Kidney Cancer

Kidney Cancer

Several types of cancer can develop in the kidneys. Renal cell carcinoma (RCC), the most common form, accounts for 85% of all cases. In renal cell carcinoma, cancerous cells develop in the lining of the kidney’s tubules and grow into a mass called a tumor.

Early on kidney tumors do not produce symptoms but may be detected incidentally during the evaluation of an unrelated problem. As the tumor grows, symptoms may develop such as a lump or pain in your side, back, or abdomen or blood in your urine. If the tumor spreads to other organs, symptoms may develop in those organs.

Testing and Treatment

There are no blood or urine tests that directly detect the presence of kidney tumors. Instead, when a kidney tumor is suspected, your doctor will order an ultrasound, CT scan or MRI of the abdomen. Additional imaging studies can be used to determine the cancer’s stage and grade.

Treatment
When the tumor appears confined to the kidney (a “localized” tumor), there are two main treatment options.

  • Surgery: A radical nephrectomy involves the urologist removing the entire kidney, adrenal gland and surrounding tissue. A partial nephrectomy removes only the tumor in the kidney along with some surrounding tissue in order to preserve as much normal kidney tissue as possible. This procedure is used for tumors smaller than 4 cm and are located in certain parts of the kidney. Radical and partial nephrectomies can be preformed through a traditional “open” surgical incision or using minimally-invasive techniques including laparoscopic and robotic surgery.
  • Tumor ablation: destroys the tumor without surgically removing it. This can be accomplished by freezing the tumor (cryotherapy) or using high energy waves (radiofrequency ablation) to destroy the tumor. Ablation can be accomplished during open surgery, laparoscopy or percutaneously (through the skin).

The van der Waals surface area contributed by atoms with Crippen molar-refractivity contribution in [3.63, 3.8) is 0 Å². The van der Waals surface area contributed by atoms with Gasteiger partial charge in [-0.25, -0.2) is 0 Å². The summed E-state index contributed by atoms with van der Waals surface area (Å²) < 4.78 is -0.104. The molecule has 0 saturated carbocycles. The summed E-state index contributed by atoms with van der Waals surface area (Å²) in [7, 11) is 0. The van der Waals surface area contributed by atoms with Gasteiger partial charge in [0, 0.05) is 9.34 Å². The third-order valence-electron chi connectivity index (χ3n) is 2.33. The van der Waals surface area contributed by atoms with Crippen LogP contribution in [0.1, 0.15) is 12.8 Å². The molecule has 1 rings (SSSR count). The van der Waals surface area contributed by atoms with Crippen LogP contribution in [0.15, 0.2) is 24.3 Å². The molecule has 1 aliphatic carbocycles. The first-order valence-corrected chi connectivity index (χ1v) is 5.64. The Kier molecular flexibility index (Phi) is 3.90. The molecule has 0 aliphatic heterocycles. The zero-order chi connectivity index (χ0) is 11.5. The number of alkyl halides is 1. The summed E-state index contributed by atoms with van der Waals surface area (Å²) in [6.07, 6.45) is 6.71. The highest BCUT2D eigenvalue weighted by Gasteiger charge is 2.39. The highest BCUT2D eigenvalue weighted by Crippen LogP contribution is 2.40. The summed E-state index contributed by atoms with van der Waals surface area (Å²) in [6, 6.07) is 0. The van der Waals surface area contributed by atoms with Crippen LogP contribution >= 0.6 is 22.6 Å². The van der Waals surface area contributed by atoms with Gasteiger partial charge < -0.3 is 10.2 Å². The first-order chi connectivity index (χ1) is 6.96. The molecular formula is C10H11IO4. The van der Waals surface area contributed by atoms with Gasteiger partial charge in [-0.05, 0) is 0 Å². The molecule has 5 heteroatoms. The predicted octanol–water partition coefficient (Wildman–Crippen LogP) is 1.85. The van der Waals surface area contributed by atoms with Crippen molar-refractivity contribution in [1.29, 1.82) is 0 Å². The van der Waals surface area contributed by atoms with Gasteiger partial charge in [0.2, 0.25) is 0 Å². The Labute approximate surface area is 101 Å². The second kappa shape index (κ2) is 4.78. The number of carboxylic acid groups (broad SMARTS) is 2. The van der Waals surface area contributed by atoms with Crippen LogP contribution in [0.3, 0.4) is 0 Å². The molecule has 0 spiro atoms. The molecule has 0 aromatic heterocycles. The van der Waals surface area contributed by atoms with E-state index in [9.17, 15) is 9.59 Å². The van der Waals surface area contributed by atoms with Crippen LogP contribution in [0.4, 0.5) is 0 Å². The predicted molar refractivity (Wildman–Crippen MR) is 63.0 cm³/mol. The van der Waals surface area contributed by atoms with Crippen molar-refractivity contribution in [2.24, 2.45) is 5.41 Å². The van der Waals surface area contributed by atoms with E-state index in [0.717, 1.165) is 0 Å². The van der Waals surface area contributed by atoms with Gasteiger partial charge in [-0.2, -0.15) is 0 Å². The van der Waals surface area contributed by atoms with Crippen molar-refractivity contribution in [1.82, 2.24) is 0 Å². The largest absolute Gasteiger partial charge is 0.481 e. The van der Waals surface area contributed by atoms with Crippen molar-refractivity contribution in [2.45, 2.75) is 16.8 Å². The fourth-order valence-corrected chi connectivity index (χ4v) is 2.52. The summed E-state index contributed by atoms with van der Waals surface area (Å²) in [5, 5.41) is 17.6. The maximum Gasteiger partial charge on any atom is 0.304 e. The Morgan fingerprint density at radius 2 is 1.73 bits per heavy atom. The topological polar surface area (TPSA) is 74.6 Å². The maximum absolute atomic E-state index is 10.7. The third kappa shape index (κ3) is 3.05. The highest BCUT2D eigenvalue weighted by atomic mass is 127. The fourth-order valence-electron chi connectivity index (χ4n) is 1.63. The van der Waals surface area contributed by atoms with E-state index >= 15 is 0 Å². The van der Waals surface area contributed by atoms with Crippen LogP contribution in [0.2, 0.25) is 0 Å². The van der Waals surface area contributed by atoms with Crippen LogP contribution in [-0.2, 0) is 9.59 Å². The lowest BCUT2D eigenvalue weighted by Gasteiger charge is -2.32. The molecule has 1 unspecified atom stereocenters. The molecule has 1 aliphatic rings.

Kidney cancer that has spread to other parts of the body or has recurred may not be curable, but it may be controlled with the following therapies.

  • Surgery: to remove as much as the tumor as possible
  • Immunotherapy: Drugs that stimulate your immune system to fight the cancer
  • Targeted therapy: Drugs taken orally or orally or intravenously to block signals the tumor send that drive the cancer’s growth
  • Radiation Therapy: to control or reduce symptoms of kidney cancer that has spread to other areas of the body

Frequently Asked Questions

If I have cancer in one of my kidney’s will the other kidney develop cancer?
Renal cell carcinoma usually grows as a single tumor within one kidney. Sometimes both kidneys develop tumors at the same time.

Can I have a kidney transplant to treat my kidney cancer?
A kidney transplant is not a treatment option for kidney cancer. Most people have two kidneys and can function normally with one healthy kidney or even a portion of one kidney. Dialysis is rarely necessary.

Can kidney cancer be treated with chemotherapy?
Traditional chemotherapy does not treat kidney cancer. This is because the cancer has developed mechanisms to prevent the effectiveness of the chemotherapy. However, targeted therapies can be helpful. These treatments are directed at blocking growth factors for the tumor.

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